Article originally published on E-Learn Magazine on Sep 21, 2017 – Click here for the Spanish version
According to the World Health Organization, there are approximately 1 billion people in the world with some sort of disability. Technology has played a significant role in making teachers aware of their students’ needs, as well as including them in lessons alongside their peers. Most importantly, all students, despite disability or not, should have the opportunity to learn well the material that is presented to them and, thankfully, technology can also help in this process.
When Dr. Claire Stuve, Curriculum Developer, and Technology Researcher at The University of Toledo, started as a college student, she had difficulty understanding the content in her classes. After struggling to be engaged and enjoy her classes, she switched universities in the hopes of finding a new route to learning. Unfortunately, she only stumbled upon the same barriers. After facing these negative experiences, she decided to earn her teaching certificate, so she could help others actually learn and have a positive impact on their lives. “I thought: you know who really makes a difference in the world? Teachers,” Stuve says.
Dr. Stuve understands that there are many people in the world with disabilities who face barriers in their education. She also finds that every single student in the world learns differently and that everyone has difficulties in certain areas without necessarily having a diagnosed disability, which might hinder the learning process. And so, she decided to learn about accessibility in education.
What is inclusive learning? It is a way to make sure that your course is designed so that all students are supported and can learn effectively. Thanks to her work, Dr Stuve won the Blackboard Catalyst Award in Inclusive Learning, which is awarded to individuals whose methods ensure that pedagogy, technology, content, and educational services are fully inclusive and supportive of all learners.
Dr. Stuve used to be a high school math teacher and decided to move to higher education as an educational technologist, with the aim of improving university courses by designing curriculum foreseeing possible gaps that would prevent students from learning and being engaged. She subsequently started working in the Math Department at The University of Toledo and designed the online trigonometry course for which she won the Catalyst Award.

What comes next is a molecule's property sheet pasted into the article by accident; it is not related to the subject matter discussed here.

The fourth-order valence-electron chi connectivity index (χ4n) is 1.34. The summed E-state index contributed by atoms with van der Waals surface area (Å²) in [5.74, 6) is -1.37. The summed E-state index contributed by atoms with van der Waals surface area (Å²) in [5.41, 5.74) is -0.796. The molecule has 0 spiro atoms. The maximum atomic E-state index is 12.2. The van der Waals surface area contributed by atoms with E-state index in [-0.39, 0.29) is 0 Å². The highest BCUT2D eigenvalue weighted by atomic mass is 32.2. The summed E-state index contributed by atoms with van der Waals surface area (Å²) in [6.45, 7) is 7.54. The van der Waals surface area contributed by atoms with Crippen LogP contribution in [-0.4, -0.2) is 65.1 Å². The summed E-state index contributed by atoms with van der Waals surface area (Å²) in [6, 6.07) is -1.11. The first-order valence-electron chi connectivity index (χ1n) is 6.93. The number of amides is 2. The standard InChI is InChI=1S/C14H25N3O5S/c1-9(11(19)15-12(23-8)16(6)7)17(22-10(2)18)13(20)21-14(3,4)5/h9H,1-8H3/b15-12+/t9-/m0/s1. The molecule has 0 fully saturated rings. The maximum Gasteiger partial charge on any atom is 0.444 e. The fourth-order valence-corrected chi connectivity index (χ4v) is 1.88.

When she first started the design process, all she had were the state of Ohio requirements with a list of the topics that she had to cover, along with a secondary list of optional topics she could teach. She decided to teach all topics on both lists so that students would be fully prepared for their next math course. Additionally, she created a course that was fully online, as she found that it was unpractical for students to attend face-to-face classes as they since they had to travel to the campus and learn at times not very convenient for them or they could have jobs on top of being students. She opted to apply a blended model to her online course, which meant that she met synchronously with her students once a week in a Blackboard Collaborate classroom to discuss topics and apply concepts to solve real world problems. She built a flipped online course, always keeping in mind to include accessibility best practices in her class, where students reviewed material in Blackboard on their own time before the synchronous session.
These Are Some of the Accessibility Best Practices and Tools That Dr. Stuve Uses in Her Course:
1. Get to Know Your Students. When students feel that their teacher cares about them, they strive to work harder. At the beginning of every term, she asks her students to introduce themselves and tell her about their passions and what they like to do in their spare time. She reads their responses again every week, so she can follow up with her students about the things that interest them, or even include something about her students in the lesson.